January 28, 2013 in Sports

Upstart Aaron wins first U.S. figure skating title

Nancy Armour Associated Press
 
Associated Press photo

Max Aaron celebrates after finishing his free skate program at the U.S. Figure Skating Championships. His stellar performance in the free skate boosted him from fourth place to first.
(Full-size photo)

OMAHA, Neb. – Never mess with the guy who knows how to rumble.

Little-known Max Aaron won his first title at the U.S. Figure Skating Championships on Sunday and helped knock down three-time champion Jeremy Abbott to the last step on the podium. With two quadruple jumps and an arsenal’s worth of other tricks in his “West Side Story” program, don’t count the 20-year-old upstart out at the world championships in March, either.

Aaron screamed and shook his fists when he finished his program, then slid across the ice giving a Tiger Woods-like fist pump. When his marks were posted, Aaron’s jaw dropped and the audience roared. He won the free skate in a rout to jump from fourth to first, and finished with 255 points overall, almost four better than Ross Miner.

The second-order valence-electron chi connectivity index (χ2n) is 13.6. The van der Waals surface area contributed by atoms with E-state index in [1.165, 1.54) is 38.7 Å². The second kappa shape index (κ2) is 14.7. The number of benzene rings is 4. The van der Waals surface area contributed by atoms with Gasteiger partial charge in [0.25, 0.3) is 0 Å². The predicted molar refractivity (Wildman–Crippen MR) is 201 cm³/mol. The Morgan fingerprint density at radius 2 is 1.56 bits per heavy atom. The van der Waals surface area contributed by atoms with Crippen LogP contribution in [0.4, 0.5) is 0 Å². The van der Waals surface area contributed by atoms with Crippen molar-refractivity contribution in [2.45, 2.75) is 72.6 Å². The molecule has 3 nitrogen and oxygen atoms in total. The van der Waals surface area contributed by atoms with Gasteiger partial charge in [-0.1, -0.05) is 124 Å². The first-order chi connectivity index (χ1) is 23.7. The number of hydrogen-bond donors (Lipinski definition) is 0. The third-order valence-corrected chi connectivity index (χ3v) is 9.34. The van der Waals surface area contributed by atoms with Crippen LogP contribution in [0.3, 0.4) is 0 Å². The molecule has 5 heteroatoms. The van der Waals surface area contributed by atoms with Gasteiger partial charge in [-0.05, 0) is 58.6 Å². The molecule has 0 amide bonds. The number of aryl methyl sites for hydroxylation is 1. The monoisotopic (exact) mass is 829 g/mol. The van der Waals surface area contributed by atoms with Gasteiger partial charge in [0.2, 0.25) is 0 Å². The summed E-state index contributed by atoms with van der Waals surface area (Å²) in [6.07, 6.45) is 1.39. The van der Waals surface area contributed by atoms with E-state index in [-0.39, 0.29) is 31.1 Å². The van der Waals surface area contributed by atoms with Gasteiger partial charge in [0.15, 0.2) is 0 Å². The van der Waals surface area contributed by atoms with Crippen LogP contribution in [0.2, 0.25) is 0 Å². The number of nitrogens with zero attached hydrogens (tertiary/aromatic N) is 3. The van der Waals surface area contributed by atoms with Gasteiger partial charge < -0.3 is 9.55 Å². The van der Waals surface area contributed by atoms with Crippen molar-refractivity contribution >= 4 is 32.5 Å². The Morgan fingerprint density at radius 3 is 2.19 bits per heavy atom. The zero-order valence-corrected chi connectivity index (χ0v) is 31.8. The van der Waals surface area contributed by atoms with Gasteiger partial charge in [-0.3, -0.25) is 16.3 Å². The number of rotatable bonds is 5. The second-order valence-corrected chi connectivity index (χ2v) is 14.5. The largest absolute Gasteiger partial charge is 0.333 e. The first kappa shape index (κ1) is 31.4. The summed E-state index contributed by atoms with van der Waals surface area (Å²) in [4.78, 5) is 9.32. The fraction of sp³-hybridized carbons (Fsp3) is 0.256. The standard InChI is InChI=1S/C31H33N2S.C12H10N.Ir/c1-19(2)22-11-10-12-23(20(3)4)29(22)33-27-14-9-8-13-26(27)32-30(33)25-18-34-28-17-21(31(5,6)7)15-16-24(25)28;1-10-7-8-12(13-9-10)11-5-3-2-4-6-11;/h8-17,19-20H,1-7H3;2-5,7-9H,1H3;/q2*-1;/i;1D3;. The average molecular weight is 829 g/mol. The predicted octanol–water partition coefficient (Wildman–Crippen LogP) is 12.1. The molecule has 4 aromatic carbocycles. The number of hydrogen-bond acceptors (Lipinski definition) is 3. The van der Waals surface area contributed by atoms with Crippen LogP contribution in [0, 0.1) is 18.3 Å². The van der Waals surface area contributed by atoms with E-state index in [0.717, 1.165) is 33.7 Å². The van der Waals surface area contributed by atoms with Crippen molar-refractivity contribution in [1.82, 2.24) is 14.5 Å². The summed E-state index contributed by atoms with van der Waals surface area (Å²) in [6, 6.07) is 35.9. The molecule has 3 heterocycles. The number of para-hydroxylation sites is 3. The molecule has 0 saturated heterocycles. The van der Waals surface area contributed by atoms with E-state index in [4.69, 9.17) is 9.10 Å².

Abbott, who had won three of the last four U.S. titles, dropped to third after a disappointing and flawed free skate.

Aaron was the U.S. junior champ two years ago, but has done little of note since then. Skating first of the top men, however, he wasted no time showing he intended to make a run at the title. He opened with two quadruple salchows, the first in combination with a double toe loop, and did seven other triples.

Aaron’s spins were excellent, so fast and tightly centered he was practically a blur. He jazzed up his footwork with high kicks and hops.

Miner is skating with more polish and assertiveness than ever before. Every element in his program, to the old “Captain Blood” movie, was finished to perfection.

Abbott will have plenty of regrets after a program that was barely even adequate for a skater of his caliber. He was so slow on the approach to his quadruple toe it looked as if he was going to stop and, no surprise, he landed on his rear end. But it was his other jumps that were more disappointing. He turned several planned triples into doubles, and his landings were scratchy and awkward.

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